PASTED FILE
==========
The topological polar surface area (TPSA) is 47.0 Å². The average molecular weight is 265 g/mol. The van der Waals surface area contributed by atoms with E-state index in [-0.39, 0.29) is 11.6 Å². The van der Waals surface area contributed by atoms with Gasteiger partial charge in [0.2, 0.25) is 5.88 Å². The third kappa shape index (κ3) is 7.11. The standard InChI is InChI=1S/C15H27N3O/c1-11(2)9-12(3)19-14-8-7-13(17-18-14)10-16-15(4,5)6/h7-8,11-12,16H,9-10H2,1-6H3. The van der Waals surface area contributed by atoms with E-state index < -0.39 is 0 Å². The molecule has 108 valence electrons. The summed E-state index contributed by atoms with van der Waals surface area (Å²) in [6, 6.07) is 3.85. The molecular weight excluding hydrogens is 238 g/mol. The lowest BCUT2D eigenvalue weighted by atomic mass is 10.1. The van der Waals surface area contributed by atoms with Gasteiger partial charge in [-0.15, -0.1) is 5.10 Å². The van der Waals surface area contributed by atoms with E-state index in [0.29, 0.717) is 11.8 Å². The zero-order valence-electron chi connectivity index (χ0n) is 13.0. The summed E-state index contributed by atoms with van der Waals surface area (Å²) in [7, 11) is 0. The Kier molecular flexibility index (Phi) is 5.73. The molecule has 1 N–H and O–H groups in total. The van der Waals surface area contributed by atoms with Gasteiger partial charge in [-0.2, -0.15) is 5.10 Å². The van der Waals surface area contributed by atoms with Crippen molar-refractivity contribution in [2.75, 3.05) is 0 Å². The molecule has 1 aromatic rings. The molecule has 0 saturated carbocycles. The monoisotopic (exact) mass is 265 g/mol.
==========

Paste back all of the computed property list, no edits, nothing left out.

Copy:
The topological polar surface area (TPSA) is 47.0 Å². The average molecular weight is 265 g/mol. The van der Waals surface area contributed by atoms with E-state index in [-0.39, 0.29) is 11.6 Å². The van der Waals surface area contributed by atoms with Gasteiger partial charge in [0.2, 0.25) is 5.88 Å². The third kappa shape index (κ3) is 7.11. The standard InChI is InChI=1S/C15H27N3O/c1-11(2)9-12(3)19-14-8-7-13(17-18-14)10-16-15(4,5)6/h7-8,11-12,16H,9-10H2,1-6H3. The van der Waals surface area contributed by atoms with E-state index < -0.39 is 0 Å². The molecule has 108 valence electrons. The summed E-state index contributed by atoms with van der Waals surface area (Å²) in [6, 6.07) is 3.85. The molecular weight excluding hydrogens is 238 g/mol. The lowest BCUT2D eigenvalue weighted by atomic mass is 10.1. The van der Waals surface area contributed by atoms with Gasteiger partial charge in [-0.15, -0.1) is 5.10 Å². The van der Waals surface area contributed by atoms with E-state index in [0.29, 0.717) is 11.8 Å². The zero-order valence-electron chi connectivity index (χ0n) is 13.0. The summed E-state index contributed by atoms with van der Waals surface area (Å²) in [7, 11) is 0. The Kier molecular flexibility index (Phi) is 5.73. The molecule has 1 N–H and O–H groups in total. The van der Waals surface area contributed by atoms with Gasteiger partial charge in [-0.2, -0.15) is 5.10 Å². The van der Waals surface area contributed by atoms with Crippen molar-refractivity contribution in [2.75, 3.05) is 0 Å². The molecule has 1 aromatic rings. The molecule has 0 saturated carbocycles. The monoisotopic (exact) mass is 265 g/mol.